While the Treaty of Ghent completed ratification on 17 February 1815, the ensuing 30-day period was included to permit time to notify dispersed units, any action occurring within that time frame being considered a part of the war. Thus, the war was not technically over until 17 March.
During her final war cruise the Constitution was armed with 32 24-pounders. Captain Charles Stewart had removed the forwardmost and aftermost pairs of 32-pounder carronades on the spar deck and replaced each with one recently captured Congreve 24-pounder "shifting gunade." As the name implies, these British weapons were a cross between a long gun and a carronade, having a somewhat longer effective range than the latter but still light enough to permit rapid relocation from side to side. Stewart put them to good use in his battle with the Cyane and the Levant.
The initial phase of the battle saw Stewart taking on both Britons simultaneously. By deft maneuvering, he divided them from one another (it took more than 15 minutes) and then defeated them in detail.
The Constitution's escape from Boston in December 1814 occurred after Collier had taken the Leander to Halifax and when his two subordinates, instead of remaining underway off the port, moored in the lee of Cape Cod near Provincetown.
Whatever his personal shortcomings, Sir George was ill served by his juniors.
(See N. A. Trudeau, pp. 44-52, February 2010 Naval History)
Rear Admiral Frederick C. Johnson, U.S. Navy (Retired)
This article is without question the most realistic and factual short account of the 8 September 1923 multiship stranding at Honda Point that I have ever read. My interest in that tragedy started at age 12 and continued throughout my career. At that very young age I found it difficult to comprehend the incident but was thrilled with the rescue efforts that followed. Subsequently, I read every article and book on the topic. To this day, the photographs of the wrecks sicken me, and as a sage once said, "There but for the grace of God go I."
Many years later, while Commander, Destroyer Squadron 21 (COMDESRON 21) in the U. S. Pacific Fleet, the event came to the fore of my thinking. The squadron was scheduled to make a southbound transit from San Francisco to San Diego after a Labor Day port visit. Sailing orders from my flotilla commander called for a close inshore transit generally similar to the route DESRON 11 followed in September 1923. Subconsciously aware of the Honda incident, I respectfully advised the admiral that unless otherwise directed, the squadron would prefer to follow a north-to-south-southeasterly track well westward of the usual coastal route most seafarers followed. There were no further communications from the admiral, and I assumed that all was permitted as proposed.
The entire offshore transit was made in clear weather and quite comfortably except for the heavy starboard quartering sea experienced until we rounded San Clemente Island. However, the very close offshore track and high-speed transit that the admiral directed would have resulted in a hairy voyage because of the low visibility, variable winds, and sea conditions likely to be experienced. As it was, the thick marine layer shrouded the coastline as we steamed southward and became increasingly denser as soon as we rounded San Clemente Island just after daybreak. It is interesting to recall that the difference in steaming time between the seaward and close-in offshore route was negligible and the night's steaming was quiet, peaceful, and far more comfortable for all hands.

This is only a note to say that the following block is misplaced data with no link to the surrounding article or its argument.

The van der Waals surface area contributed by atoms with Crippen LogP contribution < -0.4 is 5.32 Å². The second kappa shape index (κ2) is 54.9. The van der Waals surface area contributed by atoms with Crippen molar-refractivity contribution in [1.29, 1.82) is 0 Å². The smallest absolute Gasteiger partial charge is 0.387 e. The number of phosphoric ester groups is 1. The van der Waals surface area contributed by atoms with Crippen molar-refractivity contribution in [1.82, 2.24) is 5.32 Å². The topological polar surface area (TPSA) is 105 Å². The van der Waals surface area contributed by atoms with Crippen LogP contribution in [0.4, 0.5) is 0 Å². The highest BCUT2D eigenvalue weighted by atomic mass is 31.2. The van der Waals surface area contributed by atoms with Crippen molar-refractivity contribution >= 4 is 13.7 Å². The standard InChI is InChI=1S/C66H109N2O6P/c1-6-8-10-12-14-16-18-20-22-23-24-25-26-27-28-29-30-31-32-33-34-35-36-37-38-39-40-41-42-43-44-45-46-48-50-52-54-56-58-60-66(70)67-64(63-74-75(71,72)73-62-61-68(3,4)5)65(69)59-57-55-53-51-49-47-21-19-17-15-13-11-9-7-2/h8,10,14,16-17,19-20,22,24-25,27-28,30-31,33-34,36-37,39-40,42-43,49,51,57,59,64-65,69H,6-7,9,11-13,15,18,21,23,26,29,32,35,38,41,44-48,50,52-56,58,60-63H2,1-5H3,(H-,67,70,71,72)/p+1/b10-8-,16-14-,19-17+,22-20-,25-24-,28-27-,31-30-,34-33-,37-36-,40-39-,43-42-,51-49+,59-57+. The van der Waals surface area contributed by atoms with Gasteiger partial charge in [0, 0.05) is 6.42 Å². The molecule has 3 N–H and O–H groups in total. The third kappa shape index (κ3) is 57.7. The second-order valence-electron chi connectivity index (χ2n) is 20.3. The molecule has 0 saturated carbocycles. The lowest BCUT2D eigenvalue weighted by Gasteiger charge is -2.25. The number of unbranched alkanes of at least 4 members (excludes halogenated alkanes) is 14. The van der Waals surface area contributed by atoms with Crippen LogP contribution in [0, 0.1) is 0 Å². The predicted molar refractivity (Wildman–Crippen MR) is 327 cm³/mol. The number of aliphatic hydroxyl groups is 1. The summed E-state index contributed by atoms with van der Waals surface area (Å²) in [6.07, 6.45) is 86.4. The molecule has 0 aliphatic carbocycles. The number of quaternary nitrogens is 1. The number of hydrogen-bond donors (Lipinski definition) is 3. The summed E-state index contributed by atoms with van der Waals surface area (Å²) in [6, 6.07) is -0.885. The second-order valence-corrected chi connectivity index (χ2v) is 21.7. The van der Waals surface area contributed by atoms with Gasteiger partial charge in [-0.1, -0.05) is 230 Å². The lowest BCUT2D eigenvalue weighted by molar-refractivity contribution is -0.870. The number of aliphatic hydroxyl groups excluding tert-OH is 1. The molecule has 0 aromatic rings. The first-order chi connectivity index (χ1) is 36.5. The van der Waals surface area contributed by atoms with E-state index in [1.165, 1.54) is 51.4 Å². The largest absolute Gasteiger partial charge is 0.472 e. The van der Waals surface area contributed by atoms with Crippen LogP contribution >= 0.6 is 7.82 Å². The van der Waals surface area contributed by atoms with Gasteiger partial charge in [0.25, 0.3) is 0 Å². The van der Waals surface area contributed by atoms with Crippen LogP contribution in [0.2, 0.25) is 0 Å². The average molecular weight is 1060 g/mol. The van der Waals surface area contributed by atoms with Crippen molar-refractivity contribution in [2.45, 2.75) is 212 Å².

When questioned by the admiral's chief of staff during the debrief call as to why I had followed the more seaward route, I respectfully reminded all present of the Honda stranding. I stated that between the devil and deep blue sea and as exacerbated by Murphy's Law, if something could go wrong, it would happen unexpectedly at the worst time. Thus it seemed more prudent to select the chosen route.
The kindly old admiral nodded his gray head and said no more. His staff did not press the issue any further, and the debrief meeting and transit were closed.
While I cannot excuse the commodore and flag captain's command and navigation errors in the ill-fated USS Delphy, I can empathize with the trailing ships' conning and their commanding officers during the sequence of unfortunate events that followed. While obviously not there at the time, I think that I understand the mindset of the participants and appreciate them for their adherence to the standing doctrines, disciplines, and procedures of the era.
(See W. F. Ruck, p. 7, February 2010; R. E. Young, pp. 6-7, December 2009; R. J. Hanyok, pp. 6-8, October 2009; L. Jewell, p. 6, August 2009; P. Ribbey pp. 7 and 64, June 2009; and R. J. Hanyok, pp. 50-53, April 2009 Naval History)
Thomas W. Gillette
My father, Claude Sexton Gillette (U.S. Naval Academy, Class of 1909), was one of those who, after rapid promotion in World War I, stayed in the Navy during the long dry spell of the 1920s and '30s. Mr. Ruck's comment that the peacetime Navy officers "concentrated on staying within their limited budget and polishing their officer reports in the hope of being promoted," is an unprovoked insult to the many officers and men who were there to hold the line in 1942 and led us to victory in 1945. Their peacetime training and experience provided the essential nucleus around which the World War II Navy was built.
In the late 1930s, my father (an engineering duty-only officer) turned down a position paying more than five times his naval salary because he knew that war was coming. As a result, in 1941 he was manager of the Pearl Harbor Naval Shipyard and had responsibility for salvage and Fleet repairs until the Battle of Midway. Thereafter he was promoted to rear admiral and made manager of Puget Sound Naval Shipyard, the largest naval ship repair facility on the West Coast until early 1945.
Mr. Ruck should be grateful for the existence of people who placed duty to their country above personal gain, and not be disparaging them.